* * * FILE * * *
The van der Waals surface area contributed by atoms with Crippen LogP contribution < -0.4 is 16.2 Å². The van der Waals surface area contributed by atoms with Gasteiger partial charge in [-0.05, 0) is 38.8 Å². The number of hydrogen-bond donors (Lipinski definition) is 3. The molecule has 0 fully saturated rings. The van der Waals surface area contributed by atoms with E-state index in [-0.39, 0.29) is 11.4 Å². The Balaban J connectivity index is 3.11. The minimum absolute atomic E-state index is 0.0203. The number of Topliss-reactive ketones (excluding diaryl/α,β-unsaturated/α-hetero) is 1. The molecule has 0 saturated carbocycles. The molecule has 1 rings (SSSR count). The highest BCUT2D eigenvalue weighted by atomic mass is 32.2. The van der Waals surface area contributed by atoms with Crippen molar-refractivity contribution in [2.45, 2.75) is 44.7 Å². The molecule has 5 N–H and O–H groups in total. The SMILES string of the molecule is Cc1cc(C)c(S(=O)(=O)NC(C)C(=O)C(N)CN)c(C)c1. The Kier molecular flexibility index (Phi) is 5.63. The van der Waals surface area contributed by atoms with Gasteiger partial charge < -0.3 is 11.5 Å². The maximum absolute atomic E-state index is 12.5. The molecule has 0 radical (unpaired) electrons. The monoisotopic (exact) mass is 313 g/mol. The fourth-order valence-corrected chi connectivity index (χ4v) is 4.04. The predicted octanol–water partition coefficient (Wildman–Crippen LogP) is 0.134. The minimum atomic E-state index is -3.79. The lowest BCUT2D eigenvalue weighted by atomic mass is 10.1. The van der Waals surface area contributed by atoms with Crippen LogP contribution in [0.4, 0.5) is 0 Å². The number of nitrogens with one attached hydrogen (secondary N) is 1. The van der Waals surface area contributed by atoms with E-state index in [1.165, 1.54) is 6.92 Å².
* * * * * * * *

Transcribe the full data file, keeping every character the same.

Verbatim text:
The van der Waals surface area contributed by atoms with Crippen LogP contribution < -0.4 is 16.2 Å². The van der Waals surface area contributed by atoms with Gasteiger partial charge in [-0.05, 0) is 38.8 Å². The number of hydrogen-bond donors (Lipinski definition) is 3. The molecule has 0 fully saturated rings. The van der Waals surface area contributed by atoms with E-state index in [-0.39, 0.29) is 11.4 Å². The Balaban J connectivity index is 3.11. The minimum absolute atomic E-state index is 0.0203. The number of Topliss-reactive ketones (excluding diaryl/α,β-unsaturated/α-hetero) is 1. The molecule has 0 saturated carbocycles. The molecule has 1 rings (SSSR count). The highest BCUT2D eigenvalue weighted by atomic mass is 32.2. The van der Waals surface area contributed by atoms with Crippen molar-refractivity contribution in [2.45, 2.75) is 44.7 Å². The molecule has 5 N–H and O–H groups in total. The SMILES string of the molecule is Cc1cc(C)c(S(=O)(=O)NC(C)C(=O)C(N)CN)c(C)c1. The Kier molecular flexibility index (Phi) is 5.63. The van der Waals surface area contributed by atoms with Gasteiger partial charge < -0.3 is 11.5 Å². The maximum absolute atomic E-state index is 12.5. The molecule has 0 radical (unpaired) electrons. The monoisotopic (exact) mass is 313 g/mol. The fourth-order valence-corrected chi connectivity index (χ4v) is 4.04. The predicted octanol–water partition coefficient (Wildman–Crippen LogP) is 0.134. The minimum atomic E-state index is -3.79. The lowest BCUT2D eigenvalue weighted by atomic mass is 10.1. The van der Waals surface area contributed by atoms with Crippen LogP contribution in [0.4, 0.5) is 0 Å². The number of nitrogens with one attached hydrogen (secondary N) is 1. The van der Waals surface area contributed by atoms with E-state index in [1.165, 1.54) is 6.92 Å².